As someone with family in a galaxy far, far away (or, as it’s more usually called, “England”), I’ve spent a lot of the holidays on transatlantic flights — and if you don’t get at least some sleep on these 12-hour monsters, you are dooming yourself to spend the first two days of your visit  in a miserable jet-lagged haze.

Luckily, over the years I’ve developed a (personally) foolproof system for being an absolute champion sleeper on flights like this that enables me to wake up on the runway and waltz into London Heathrow Arrivals like a well-refreshed boss. And I’m sharing it here with you, dear reader.

giphy (5)

You will need in your carry-on luggage:

  • A big soft scarf (like, big)
  • Noise-canceling headphones
  • Pajamas
  • Benadryl
  • Face moisturizer
  • Vicks VapoRub or generic equivalent
  • Neck pillow
  • Facial wipes
  • Water bottle full of water from the Departure lounge

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And here’s the patented Méthode de Carly:

  1. Get on the plane, fire up a movie, eat the dinner they give me or that I’ve brought aboard (strongly recommend the latter here). Have a glass of red wine with my dinner, accompanied by a good amount of water. (Plane travel dehydrates you super-fast and I do not want a “plangover” because they are the absolute worst.)
  2. When finished with the above, take Benadryl (anti-histamine that also makes me sleepy). I am not going to tell you the dosage I take because I am not a doctor and you should read the back of the box.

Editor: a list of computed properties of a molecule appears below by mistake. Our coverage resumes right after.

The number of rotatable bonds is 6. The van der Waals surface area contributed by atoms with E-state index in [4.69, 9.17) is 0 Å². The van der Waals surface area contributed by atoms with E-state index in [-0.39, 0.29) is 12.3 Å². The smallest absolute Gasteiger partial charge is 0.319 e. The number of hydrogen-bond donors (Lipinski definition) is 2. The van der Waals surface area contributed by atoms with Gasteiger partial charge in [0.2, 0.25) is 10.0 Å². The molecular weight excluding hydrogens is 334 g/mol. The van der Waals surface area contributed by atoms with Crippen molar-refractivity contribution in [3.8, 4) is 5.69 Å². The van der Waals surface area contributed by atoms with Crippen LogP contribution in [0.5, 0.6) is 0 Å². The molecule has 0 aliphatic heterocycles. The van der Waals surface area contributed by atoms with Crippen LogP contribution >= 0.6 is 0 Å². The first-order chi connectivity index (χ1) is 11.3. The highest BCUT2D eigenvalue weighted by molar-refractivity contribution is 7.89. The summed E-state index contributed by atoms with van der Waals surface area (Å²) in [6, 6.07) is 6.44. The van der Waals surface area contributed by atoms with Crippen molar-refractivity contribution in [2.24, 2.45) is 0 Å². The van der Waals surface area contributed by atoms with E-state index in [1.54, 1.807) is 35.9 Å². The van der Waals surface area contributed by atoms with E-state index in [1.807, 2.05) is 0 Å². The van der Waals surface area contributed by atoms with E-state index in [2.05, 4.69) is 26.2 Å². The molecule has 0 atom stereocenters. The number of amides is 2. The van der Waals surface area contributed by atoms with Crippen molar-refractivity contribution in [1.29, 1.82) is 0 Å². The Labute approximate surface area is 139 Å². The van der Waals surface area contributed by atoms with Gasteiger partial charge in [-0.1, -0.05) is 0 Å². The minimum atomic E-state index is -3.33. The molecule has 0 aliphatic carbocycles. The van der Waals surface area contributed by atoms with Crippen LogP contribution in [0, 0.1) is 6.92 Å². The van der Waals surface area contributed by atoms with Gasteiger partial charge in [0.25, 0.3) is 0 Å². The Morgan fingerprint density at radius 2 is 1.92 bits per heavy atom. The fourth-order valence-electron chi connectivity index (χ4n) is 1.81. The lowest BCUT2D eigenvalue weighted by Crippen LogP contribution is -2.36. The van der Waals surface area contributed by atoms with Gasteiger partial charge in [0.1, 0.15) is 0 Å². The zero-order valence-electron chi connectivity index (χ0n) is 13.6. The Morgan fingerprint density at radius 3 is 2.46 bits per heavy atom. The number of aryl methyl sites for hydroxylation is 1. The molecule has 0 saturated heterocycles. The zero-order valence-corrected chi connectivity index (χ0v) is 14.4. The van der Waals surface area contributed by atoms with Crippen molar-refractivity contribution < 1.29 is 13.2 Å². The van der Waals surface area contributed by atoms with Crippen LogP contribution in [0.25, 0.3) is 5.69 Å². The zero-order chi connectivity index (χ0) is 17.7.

3. Go to the restroom with carry-on bag and do the following:
    • Change into PJs. Yes, I am that person in PJs on the flight. Deal.
    • Take off all my makeup with facial wipes and apply inch-thick layer of moisturizer (remember: plane travel dehyrates!)
    • Fill water bottle because I don’t want to have to get up again when thirsty and disturb my slumber
    • Apply Vicks VapoRub to nose, because planes can smell and menthol makes me feel zen
  4. Go back to seat and make self as comfortable as possible on 10+ hour economy flight: pillow, noise-canceling headphones (to block out the sound of jet engines next to my face) and — this is the weirdest part — arrange big scarf over head like a drape on a canary’s cage. (And you thought the PJs were going to make you look weird.)
  5. Ensconced in sound-proof, light-resistant tent of comfort, and already sleepy from Benadryl, fall asleep for many hours and wake up refreshed and capable of dealing with a vastly altered time zone.

And there you have it! A version of this guide appears in this episode of The Cooler, a podcast you really should be listening to:

What tricks do you have for making plane travel bearable? Leave a comment!

How to Sleep on a Very Long Flight 25 November,2015Carly Severn

  • Laki Sarah

    This is great Carly. I’ll have to add Vick’s and face moisturizer to my routine. I usually have lip balm, compression socks and the “no jet lag pills” from Whole Foods (who knows if they actually work) on hand when I fly. While I usually hide my face with a hood, a large scarf is even smarter!


Carly Severn

A Brit now living the Bay Area , Carly Severn enthusiastically consumes food and pop culture, then writes about both. By day, she is KQED's Social Media Manager dedicated to spreading the word about public media, and the co-host of KQED Pop's The Cooler podcast.

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